I was in my twenties when I became a preacher of the Bible. Because mine was not a tradition that used the lectionary as a sermon menu, I had to develop annual preaching plans built on the Scriptures as the foundational source of truth. No small responsibility: that. The consistent temptation was to choose biblical themes that suited my temperament, my interests, and my own personal life-challenges. One was drawn to themes that would not offend the congregation or meddle too intimately in the personal affairs of people who were my closer friends or major donors to the church budget.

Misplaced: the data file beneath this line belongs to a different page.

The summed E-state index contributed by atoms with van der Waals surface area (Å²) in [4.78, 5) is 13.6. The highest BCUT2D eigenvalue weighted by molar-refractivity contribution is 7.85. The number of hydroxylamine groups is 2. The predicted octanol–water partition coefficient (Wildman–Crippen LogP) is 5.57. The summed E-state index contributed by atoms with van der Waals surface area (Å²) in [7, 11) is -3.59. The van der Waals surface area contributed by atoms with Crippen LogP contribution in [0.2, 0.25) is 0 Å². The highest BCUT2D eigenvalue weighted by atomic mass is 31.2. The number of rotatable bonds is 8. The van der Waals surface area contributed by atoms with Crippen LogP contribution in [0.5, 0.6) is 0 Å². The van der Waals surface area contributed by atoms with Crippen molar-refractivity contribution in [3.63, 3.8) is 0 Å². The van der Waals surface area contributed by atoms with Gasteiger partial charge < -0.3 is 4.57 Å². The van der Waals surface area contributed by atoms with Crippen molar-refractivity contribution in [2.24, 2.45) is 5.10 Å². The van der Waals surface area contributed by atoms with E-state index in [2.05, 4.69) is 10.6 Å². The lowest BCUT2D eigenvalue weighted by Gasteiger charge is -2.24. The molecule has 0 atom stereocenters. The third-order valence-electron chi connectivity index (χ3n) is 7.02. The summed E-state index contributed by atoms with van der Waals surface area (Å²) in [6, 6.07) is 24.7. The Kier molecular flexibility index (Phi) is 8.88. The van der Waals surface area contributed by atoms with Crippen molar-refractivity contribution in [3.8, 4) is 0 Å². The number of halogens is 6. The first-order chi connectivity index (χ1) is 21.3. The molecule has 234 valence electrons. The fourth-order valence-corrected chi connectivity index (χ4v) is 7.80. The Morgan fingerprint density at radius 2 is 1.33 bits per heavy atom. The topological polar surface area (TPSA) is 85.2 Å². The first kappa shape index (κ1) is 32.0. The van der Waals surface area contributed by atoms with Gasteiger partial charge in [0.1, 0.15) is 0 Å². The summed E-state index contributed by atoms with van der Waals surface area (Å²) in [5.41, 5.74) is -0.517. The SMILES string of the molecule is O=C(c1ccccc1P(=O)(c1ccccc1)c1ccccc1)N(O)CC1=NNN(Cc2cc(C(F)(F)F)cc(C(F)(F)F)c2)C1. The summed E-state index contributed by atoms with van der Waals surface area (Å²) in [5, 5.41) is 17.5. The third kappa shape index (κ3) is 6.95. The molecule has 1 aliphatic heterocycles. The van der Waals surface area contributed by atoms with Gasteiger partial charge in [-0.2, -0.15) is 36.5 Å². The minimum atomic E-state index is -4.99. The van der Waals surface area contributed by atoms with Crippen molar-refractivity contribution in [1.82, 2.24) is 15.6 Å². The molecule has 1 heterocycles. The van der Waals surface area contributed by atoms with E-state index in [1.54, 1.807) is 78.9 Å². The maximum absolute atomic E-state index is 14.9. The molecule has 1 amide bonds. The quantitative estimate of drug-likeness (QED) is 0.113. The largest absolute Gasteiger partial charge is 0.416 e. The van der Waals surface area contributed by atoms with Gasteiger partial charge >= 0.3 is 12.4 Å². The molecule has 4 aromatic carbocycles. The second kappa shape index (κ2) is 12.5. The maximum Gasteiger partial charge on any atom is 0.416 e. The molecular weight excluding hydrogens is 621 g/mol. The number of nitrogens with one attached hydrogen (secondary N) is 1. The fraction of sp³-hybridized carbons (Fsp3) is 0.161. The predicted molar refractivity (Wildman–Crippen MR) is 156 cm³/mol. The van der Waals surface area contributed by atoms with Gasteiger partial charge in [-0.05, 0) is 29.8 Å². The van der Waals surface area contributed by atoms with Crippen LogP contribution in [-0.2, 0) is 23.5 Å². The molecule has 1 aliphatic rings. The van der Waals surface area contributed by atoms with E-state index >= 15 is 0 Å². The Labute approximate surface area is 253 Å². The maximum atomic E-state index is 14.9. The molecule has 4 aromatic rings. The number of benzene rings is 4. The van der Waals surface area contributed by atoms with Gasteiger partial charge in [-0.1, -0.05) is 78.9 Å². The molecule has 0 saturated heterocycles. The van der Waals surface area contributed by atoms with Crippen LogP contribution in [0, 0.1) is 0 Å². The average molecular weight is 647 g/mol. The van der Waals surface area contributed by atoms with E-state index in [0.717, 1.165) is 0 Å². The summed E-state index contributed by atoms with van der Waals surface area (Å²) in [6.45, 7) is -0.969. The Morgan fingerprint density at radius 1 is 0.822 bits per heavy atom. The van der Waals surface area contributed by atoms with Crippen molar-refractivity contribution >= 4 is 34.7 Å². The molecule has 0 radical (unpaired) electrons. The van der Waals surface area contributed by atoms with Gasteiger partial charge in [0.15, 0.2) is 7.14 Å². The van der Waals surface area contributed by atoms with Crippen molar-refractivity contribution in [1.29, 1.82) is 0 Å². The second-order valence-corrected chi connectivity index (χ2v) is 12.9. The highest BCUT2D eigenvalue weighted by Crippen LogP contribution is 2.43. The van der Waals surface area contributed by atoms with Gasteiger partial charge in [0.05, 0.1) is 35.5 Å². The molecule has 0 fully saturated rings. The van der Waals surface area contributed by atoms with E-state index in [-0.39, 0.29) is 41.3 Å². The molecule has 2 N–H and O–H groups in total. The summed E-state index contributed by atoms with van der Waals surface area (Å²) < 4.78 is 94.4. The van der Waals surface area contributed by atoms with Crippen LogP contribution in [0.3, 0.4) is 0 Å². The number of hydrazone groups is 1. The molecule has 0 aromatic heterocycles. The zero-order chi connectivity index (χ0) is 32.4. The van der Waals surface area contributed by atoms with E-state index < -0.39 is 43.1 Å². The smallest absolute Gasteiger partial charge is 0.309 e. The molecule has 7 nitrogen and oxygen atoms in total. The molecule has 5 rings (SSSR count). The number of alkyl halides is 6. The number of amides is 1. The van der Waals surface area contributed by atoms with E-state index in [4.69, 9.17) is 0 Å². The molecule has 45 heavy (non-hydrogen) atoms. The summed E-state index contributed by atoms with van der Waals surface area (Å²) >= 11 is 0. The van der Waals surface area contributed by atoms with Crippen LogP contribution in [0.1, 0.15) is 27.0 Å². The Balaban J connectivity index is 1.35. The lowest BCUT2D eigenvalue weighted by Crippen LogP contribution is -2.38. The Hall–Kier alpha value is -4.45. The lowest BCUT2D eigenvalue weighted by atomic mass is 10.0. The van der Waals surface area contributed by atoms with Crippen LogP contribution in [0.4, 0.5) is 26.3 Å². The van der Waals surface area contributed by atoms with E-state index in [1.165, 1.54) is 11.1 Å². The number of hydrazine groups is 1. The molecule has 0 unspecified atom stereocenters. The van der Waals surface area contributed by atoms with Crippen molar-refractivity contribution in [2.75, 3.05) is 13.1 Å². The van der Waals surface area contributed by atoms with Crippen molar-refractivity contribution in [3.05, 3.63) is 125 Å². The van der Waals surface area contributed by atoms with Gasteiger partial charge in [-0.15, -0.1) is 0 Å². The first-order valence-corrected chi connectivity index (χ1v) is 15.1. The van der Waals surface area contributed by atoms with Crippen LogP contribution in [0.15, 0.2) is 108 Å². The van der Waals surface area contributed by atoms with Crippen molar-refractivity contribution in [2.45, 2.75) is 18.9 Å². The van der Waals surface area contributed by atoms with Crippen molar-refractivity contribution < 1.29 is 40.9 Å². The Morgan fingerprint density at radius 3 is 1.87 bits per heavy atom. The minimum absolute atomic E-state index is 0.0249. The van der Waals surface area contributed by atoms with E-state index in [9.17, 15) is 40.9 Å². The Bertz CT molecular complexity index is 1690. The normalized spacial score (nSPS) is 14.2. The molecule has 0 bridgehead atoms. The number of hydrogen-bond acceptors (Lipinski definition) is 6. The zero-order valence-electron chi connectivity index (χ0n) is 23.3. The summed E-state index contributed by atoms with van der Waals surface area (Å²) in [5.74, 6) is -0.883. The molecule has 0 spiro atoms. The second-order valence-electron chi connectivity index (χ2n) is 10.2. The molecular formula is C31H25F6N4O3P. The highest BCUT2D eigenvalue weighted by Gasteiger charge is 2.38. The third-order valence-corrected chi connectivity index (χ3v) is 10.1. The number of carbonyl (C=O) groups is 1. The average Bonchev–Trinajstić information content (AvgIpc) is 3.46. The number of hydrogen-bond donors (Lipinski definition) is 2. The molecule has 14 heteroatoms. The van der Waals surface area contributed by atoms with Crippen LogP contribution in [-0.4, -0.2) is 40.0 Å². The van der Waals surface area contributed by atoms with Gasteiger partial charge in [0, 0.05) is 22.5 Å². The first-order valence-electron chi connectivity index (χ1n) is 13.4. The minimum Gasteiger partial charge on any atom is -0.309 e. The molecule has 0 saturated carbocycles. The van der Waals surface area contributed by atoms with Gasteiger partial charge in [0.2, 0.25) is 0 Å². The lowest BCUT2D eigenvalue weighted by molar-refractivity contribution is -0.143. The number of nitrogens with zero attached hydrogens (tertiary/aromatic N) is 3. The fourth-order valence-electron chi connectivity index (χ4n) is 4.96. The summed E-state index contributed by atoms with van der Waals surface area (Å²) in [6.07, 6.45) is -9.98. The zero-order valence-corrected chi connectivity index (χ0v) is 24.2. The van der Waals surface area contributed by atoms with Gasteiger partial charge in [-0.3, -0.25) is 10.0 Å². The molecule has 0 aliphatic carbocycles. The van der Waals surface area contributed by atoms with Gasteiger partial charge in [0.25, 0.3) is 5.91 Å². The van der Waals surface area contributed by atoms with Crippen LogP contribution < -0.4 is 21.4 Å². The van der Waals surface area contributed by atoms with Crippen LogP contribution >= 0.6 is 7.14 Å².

I recall a most difficult Sunday of conscience-searching when my plan called upon me to preach on what I took to be the biblical view of divorce and marriage. Without telling me she was coming, my mother—newly separated from my father—came to church on a surprise visit. I only saw her face as I stood up to preach. The lesson learned? Every time one preaches, there's probably someone out there ...1